People might say that this is human nature, but I’m of the mindset that masculinity is a learned behavior. Rules, regulations, and hierarchy have to be learned. A baby, regardless of sexual orientation, comes out crying, but it’s up to the parent to teach the boy that it’s unacceptable. It’s up to the parent to teach the child the rules of society. If our customs and norms were human nature, there wouldn’t be a need for anyone to teach “right from wrong.” We wouldn’t need government to enforce human nature. In the book, Eisler goes back in time to reveal that partnership was the norm. We would never know as history is written by the victor. In partnership, there is no winner because there is no competition.

History and Myth

Not to give the full book away, but Eisler argues that there were 30,000 years in which men and women lived and worked in harmony, highlighted by a more female orientation of the idea of God. This might offend the religious people of our day. However, if myth serves as a metaphor for our history then Eisler’s argument seems plausible. Religion during our history has been inherently patriarchal. The dominant religions of our day (Judaism and Christianity) teach that women’s subjugation to men was a curse made as a consequence of the first man and woman’s disobedience. The curse changed the idea of God as a being in partnership with humans, as God was with Adam and Eve, to a ruling old man in the sky sitting on a throne.

It comes as such hypocrisy when it comes to Christianity that if we are truly free from this mistake (the ideology of Jesus Christ as savior), why do we still perpetuate the consequences, especially in the Western world where Christianity tends to be the dominant religion? It seems like the idea of partnership was just as short in time as the amount of words used to reference it in the Bible. It’s no wonder that we’ve forgotten about it. It seems like people use these verses as an excuse to dominate. As we do know, the majority (if not all) of conquerors have been men. The idea of Manifest Destiny, for example, was the idea that it was God’s will for America to conquer the entire continent of North America from east to west. Guess what that led to? If your answer was disharmony in the forms of wars and genocide, you’d be correct. Referencing a monarch, the King of Kings instead of the Being walking with man and woman in a garden of perfection is preferable to the one who wants to dominate.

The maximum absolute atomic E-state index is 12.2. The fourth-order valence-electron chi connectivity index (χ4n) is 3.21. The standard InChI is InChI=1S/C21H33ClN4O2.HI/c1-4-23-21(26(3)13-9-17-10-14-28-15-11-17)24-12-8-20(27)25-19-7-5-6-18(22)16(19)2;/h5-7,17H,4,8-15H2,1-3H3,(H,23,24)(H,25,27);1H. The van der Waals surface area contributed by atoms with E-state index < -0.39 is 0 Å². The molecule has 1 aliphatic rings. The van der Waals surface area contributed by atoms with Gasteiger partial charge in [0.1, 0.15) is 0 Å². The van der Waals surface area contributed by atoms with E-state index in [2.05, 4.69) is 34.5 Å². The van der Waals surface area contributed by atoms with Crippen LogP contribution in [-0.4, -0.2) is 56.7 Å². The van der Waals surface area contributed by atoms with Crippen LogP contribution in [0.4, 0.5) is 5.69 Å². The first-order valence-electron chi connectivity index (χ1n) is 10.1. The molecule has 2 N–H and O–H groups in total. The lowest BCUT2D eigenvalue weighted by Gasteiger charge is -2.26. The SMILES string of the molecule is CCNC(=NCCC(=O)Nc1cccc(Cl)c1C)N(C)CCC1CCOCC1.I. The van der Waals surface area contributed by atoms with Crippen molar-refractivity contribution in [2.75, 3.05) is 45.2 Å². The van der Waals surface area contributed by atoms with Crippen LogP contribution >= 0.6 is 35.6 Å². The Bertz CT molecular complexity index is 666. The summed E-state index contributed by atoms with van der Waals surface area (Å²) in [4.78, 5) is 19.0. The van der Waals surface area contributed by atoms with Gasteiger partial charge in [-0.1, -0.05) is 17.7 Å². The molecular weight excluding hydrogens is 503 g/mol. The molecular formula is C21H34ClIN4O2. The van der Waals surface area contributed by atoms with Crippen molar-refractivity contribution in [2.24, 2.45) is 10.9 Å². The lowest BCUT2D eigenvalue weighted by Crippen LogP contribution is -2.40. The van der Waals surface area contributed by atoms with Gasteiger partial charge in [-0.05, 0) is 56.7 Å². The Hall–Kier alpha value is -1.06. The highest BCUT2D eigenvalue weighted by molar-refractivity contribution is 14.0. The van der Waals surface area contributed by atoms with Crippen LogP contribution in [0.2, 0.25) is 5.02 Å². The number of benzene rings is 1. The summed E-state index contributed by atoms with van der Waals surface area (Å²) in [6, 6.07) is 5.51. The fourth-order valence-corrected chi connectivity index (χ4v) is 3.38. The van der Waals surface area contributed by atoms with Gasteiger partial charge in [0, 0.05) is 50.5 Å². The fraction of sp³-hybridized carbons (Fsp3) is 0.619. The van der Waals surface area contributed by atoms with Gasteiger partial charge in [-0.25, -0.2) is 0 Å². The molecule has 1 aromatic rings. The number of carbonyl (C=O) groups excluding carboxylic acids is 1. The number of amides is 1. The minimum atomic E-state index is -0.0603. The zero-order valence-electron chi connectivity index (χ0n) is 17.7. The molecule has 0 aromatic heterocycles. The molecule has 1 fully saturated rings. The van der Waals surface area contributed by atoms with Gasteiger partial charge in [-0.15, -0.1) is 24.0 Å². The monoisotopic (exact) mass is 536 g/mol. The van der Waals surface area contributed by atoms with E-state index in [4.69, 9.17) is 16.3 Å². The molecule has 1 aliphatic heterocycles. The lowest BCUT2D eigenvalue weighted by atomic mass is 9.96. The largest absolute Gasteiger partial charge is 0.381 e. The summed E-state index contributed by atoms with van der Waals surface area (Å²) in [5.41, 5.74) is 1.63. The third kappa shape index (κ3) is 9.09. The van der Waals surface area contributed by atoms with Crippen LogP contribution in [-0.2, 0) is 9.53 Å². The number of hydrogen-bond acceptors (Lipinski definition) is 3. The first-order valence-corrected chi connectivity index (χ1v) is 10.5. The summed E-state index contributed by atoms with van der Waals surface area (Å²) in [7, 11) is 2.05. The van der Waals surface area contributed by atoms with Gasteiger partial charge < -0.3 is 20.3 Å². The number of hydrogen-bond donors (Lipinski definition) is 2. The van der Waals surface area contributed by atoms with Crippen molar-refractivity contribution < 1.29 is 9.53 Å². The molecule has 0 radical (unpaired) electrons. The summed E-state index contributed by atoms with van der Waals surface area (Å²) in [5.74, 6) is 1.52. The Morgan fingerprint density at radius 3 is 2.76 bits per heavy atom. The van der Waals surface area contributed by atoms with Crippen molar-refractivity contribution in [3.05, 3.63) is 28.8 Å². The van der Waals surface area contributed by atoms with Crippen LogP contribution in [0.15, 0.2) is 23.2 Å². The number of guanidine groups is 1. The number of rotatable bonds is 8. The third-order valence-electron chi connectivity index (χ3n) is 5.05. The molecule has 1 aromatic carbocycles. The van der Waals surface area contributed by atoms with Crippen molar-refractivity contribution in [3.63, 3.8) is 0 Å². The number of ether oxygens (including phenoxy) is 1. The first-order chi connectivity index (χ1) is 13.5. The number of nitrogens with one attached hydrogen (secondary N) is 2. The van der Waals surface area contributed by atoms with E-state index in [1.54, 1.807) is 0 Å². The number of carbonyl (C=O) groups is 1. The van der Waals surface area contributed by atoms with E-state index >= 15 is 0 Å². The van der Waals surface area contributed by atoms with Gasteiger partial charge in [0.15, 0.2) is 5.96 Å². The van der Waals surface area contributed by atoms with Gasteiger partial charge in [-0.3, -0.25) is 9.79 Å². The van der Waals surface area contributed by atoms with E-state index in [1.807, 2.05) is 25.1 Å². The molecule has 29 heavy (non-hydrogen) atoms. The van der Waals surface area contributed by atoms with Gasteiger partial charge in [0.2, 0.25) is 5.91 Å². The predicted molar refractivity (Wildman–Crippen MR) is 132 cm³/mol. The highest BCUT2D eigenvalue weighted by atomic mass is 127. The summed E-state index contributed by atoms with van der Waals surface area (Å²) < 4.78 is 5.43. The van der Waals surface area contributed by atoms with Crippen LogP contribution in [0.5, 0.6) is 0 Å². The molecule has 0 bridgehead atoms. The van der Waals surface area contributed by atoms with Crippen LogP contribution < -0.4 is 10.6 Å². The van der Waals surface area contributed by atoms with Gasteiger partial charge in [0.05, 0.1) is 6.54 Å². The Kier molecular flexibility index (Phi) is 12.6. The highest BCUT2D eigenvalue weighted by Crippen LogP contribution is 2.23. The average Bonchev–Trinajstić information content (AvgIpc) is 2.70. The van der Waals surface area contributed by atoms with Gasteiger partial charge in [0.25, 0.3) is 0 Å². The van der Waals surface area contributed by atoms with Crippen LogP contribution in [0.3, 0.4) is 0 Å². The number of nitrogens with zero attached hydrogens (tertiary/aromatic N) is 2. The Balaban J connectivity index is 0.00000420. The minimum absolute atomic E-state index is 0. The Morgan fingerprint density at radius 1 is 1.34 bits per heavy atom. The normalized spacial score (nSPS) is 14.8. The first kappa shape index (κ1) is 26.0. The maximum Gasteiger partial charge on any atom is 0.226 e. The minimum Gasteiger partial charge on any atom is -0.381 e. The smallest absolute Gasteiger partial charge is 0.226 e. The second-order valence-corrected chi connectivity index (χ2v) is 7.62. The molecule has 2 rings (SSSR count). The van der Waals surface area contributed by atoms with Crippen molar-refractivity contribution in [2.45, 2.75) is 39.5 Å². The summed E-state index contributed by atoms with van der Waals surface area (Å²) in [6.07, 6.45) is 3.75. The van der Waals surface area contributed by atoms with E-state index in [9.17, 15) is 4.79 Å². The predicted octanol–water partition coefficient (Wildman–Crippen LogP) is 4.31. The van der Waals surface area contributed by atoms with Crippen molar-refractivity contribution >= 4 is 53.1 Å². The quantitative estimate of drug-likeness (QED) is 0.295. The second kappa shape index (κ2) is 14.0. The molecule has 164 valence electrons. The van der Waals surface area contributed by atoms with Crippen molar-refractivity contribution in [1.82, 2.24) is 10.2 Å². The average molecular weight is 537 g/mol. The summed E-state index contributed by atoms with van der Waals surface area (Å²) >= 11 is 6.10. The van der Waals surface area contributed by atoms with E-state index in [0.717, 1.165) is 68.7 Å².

Where Do We Go From Here?

We know that the culture of domination permeates all of our systems and institutions. These are the systems that revolutionaries rally to break. As we’ve seen throughout history, only new forms of oppression pop up in its place. The only thing we can do is be intentional about creating relationships in which partnership is the intention.

I wish I could say that things could change, but people will still try to control, people will still try to manipulate, and people will still try to shame you into doing the things that benefit them at a cost to you. The programming is deeply engrained and only awareness can unravel it.

We have to give ourselves another way of living. We must provide examples proving that mutual respect and dignity a possible lifestyles. I don’t know about you, but I don’t appreciate it when someone tells me or forces me to do something. I’m much like a teenager trying to understand what kind of authority one has over me, and rebelling because I care not of it. At the same time, I love giving gifts. Gifts are freely given based on my heart. When gifts are expected, they no longer become gifts. This is probably why I deeply loathe the idea of work. I’m expected to do things whereas I’d love to give my experience and knowledge as gifts. If I don’t feel like I’m working with a colleague in partnership, I feel oppressed. Who else can relate?